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Thailand's Military Is Facing New Calls for Reform After Cadet's Death

Will the death of Pakapong Tanyakan​ put an end to the Thai armed forces brutal hazing rituals? Probably not, experts tell VICE.
January 24, 2018, 9:15am
Photo by Chaiwat Subprasom/ Reuters

It's a mystery that has gripped Thailand for months. Pakapong Tanyakan, a handsome, promising young cadet in the Thai armed forces, suddenly died last October at an army training academy on the outskirts of Bangkok. The military told his parents he died of a "sudden cardiac arrest."

But rumors of abuse had long swirled around the military. Pakapong had allegedly been the victim of brutal corporal punishment only days before. The 18-year-old had been forced to lean forward with his arms behind his back and his forehead on the ground and then shift his weight from one foot to the other in a sweltering sauna until he passed out from exhaustion. His crime? Walking on a footpath reserved for senior officers.

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The whole ordeal ended with Pakapong being sent to a nearby hospital to recover.

When Pakapong returned to the academy, the abuse allegedly continued. Then two days later, he collapsed and died. Military doctors told the family they had conducted an autopsy and gave his parents a death certificate listing cardiac arrest as the cause of death.

The story then took a darker turn when his parents secretly got an independent doctor to conduct his own autopsy only to discover that most of Pakapong's vital organs—including his heart, stomach, and brain—were missing. The teenager's body was instead stuffed with tissue paper. He also had multiple broken bones and signs of bruising across his body consistent with abuse.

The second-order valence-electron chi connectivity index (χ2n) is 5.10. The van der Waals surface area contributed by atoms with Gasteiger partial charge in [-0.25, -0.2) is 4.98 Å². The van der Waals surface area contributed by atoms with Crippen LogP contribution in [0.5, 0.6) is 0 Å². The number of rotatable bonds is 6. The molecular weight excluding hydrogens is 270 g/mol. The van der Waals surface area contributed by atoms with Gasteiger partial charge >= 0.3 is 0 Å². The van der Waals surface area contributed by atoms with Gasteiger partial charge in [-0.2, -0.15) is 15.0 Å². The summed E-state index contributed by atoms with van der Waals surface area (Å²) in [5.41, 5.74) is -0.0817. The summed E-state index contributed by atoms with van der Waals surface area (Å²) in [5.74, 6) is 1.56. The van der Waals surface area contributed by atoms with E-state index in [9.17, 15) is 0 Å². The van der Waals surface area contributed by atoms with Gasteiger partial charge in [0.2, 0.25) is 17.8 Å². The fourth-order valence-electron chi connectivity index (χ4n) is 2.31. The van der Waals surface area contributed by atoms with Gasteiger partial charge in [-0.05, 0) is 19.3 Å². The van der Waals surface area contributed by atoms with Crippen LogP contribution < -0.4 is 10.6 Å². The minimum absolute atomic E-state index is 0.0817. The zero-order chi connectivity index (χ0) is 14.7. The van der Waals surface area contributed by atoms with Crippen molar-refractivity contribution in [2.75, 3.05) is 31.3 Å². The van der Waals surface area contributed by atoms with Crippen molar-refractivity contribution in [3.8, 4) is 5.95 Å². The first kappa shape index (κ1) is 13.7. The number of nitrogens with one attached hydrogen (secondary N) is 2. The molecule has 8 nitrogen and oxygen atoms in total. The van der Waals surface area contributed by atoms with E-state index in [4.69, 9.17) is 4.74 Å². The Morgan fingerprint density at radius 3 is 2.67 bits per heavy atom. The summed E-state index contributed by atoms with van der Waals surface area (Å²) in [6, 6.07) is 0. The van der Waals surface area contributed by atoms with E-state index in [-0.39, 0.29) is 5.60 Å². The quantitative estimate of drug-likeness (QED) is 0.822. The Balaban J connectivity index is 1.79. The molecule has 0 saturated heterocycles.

Outraged Thais quickly accused the military of a cover up. It's not the first time the Thai armed forced have been accused of abusive hazing rituals. A Navy officer came under fire in 2015 for chaining his "servant soldier" to a tire at his home. Last year, another cadet, 22-year-old Yutthakinun Boonniam, was allegedly beaten to death a military training camp. Similar stories of brutal abuse and death make headlines year after year.

On Wednesday, Pakapong's family walked out of a meeting with military officials and told the press gathered outside that they planned to file a lawsuit against the officers tasked with investigating the matter. They've also filed a criminal complaint with the police, but the investigation has made little progress.

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But as the case continues to work its way through the courts, a bigger question looms over the entire incident—why is the Thai military so resistant to long overdue reforms?

"The brutality and maltreatment in the Thai military has been around for decades," explained Thitinan Pongsudhirak, a Thai political scientist at Chulalongkorn University. "After the Cold War, with greater democratization, the Thai military was in need of reform and there were some promising signs in the late 1990s. But as the military re-entered and became dominant in Thai politics over the past 12 years, the trends have gone the other way.”